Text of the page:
Mar 10, 2020

INTERIOR TIPS | How to Decorate a Small Living Space

How to Decorate a Small Living Space? 

Less is more, but don’t make it a bore!


When I was a student – almost a lifetime ago – I used to rent a roof converted loft apartment in a semi-detached house in North London. It was a really small space with a low ceiling, but once I decorated it, it turned out exceptional, despite the fact that my budget was even smaller than my rental’s square footage. Thankfully it never screamed “dorm-style.” It was definitely warm and cozy, but it never looked cramped, because I simply followed some basic principles that I’m about to share with you. So here’s how you too can pull it off, based on my tips from both a designer’s and a tenant’s point of view.   

My approach was simple and very straight-forward: ‘less is more, but don’t make it a bore.’

The first and most important thing is to decorate with intention – to create a “clean” style with a distinct personalized theme. The size of your space should not hamper your style, but (almost) everything still needs to fit in. Thus, tip number one is to choose furniture AND DÉCOR with scale in mind. Invest in your theme, based on the bare essentials required, but without sizing down their actual size (unless they are massive to begin with).


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Clever small apartment solutions from a French studio


How to Decorate a Small Living Space #1 On furniture and décor 


In fact, one of the biggest mistakes is to go for either massive bulky furniture, or very petite almost miniscule. Neither kind is any good and worse: the result almost always looks quite ridiculous. It gives off that Alice in Wonderland vibe. To this extent, you really have to measure your space and then decide on pieces that will fit in just right, allowing for enough room to walk around them. A layout sketch before committing will definitely too. The bottom line is that you must not stumble upon your furniture; if you do then you’ve done something wrong.

Furthermore, leggy pieces just like transparent ones lend views of the floor under them, creating the illusion of a bigger space. Thus, it’s best for a small space to opt for coffee and/or side tables with tall legs that feel and look lighter. Solid plinth type of tables will not cut it. Moreover, round and curvy furniture like a round or oval coffee table will aid the design flow in your small space. However, don’t go for too small for that could throw off your sofa, especially if it’s a bulky one. (My recommendation is anywhere between 80 to 100cm max).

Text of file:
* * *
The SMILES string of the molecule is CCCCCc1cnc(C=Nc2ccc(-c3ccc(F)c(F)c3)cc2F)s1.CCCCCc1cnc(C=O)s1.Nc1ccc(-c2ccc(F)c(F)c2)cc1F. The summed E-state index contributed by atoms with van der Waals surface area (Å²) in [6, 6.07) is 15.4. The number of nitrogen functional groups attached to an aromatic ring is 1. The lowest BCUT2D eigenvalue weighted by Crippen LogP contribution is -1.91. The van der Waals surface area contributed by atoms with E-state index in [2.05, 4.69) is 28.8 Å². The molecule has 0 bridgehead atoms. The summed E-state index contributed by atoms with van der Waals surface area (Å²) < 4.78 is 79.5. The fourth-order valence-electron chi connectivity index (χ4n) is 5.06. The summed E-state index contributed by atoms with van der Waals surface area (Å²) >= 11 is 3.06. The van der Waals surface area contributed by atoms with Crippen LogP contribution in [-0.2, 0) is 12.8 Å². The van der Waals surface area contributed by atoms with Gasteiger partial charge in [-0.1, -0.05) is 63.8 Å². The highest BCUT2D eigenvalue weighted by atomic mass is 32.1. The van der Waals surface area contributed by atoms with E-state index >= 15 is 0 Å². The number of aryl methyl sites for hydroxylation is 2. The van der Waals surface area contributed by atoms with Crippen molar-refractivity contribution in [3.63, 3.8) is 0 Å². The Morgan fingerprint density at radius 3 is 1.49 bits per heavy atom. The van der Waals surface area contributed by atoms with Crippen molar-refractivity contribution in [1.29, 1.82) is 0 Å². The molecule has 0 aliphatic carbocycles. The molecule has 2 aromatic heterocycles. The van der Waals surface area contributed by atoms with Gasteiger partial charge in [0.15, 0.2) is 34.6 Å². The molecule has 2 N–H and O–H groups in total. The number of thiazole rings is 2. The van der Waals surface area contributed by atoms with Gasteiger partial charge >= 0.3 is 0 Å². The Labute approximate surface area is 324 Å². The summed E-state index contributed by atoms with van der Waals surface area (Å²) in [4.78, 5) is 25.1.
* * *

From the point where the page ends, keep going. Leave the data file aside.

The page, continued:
Modular furniture and floating desks are another ingenious approach when decorating a small space, especially nowadays that there’s a much wider pool of choice. I think they are worth the investment, particularly if you move homes frequently.

As for your décor, invest in good size statement pieces. There’s no need to go for petite ornaments that will only create a visual clutter and an unclear look of little aesthetic value. On this note, adding some metal accents can really help make things pop. With that said don’t go overboard with them. Too much of a thing is a bad thing.



How to Decorate a Small Living Space  #2 Artwork and mirrors in a small living space


Many people in their effort to create a warm and cozy vibe in their small living space set out to create an art gallery or a feature wall. They forget though, that the small size of their space will almost automatically send out a warm and cozy vibe. Even when decorated with just the bare essentials. 

Therefore, my recommendation is to stir away from any visual clutter including small knick knacks, too much greenery, high impact gallery walls (meaning a cluster of three images and higher) and in many cases, feature walls too. Instead, create a single strong focal point via an oversized piece of artwork and let the rest of the negative space do its magic. Honestly, a large print over your sofa can do wonders even in the smallest of spaces, drawing your gaze upwards.

Of course, you can always opt for a statement mirror instead. They reflect back light and add depth. However, do note that it is best to employ an elaborate frame i.e. gilded vintage, as opposed to a minimal one or one with no frame. That is because an elaborate frame can interpolate that sense of depth in comparison.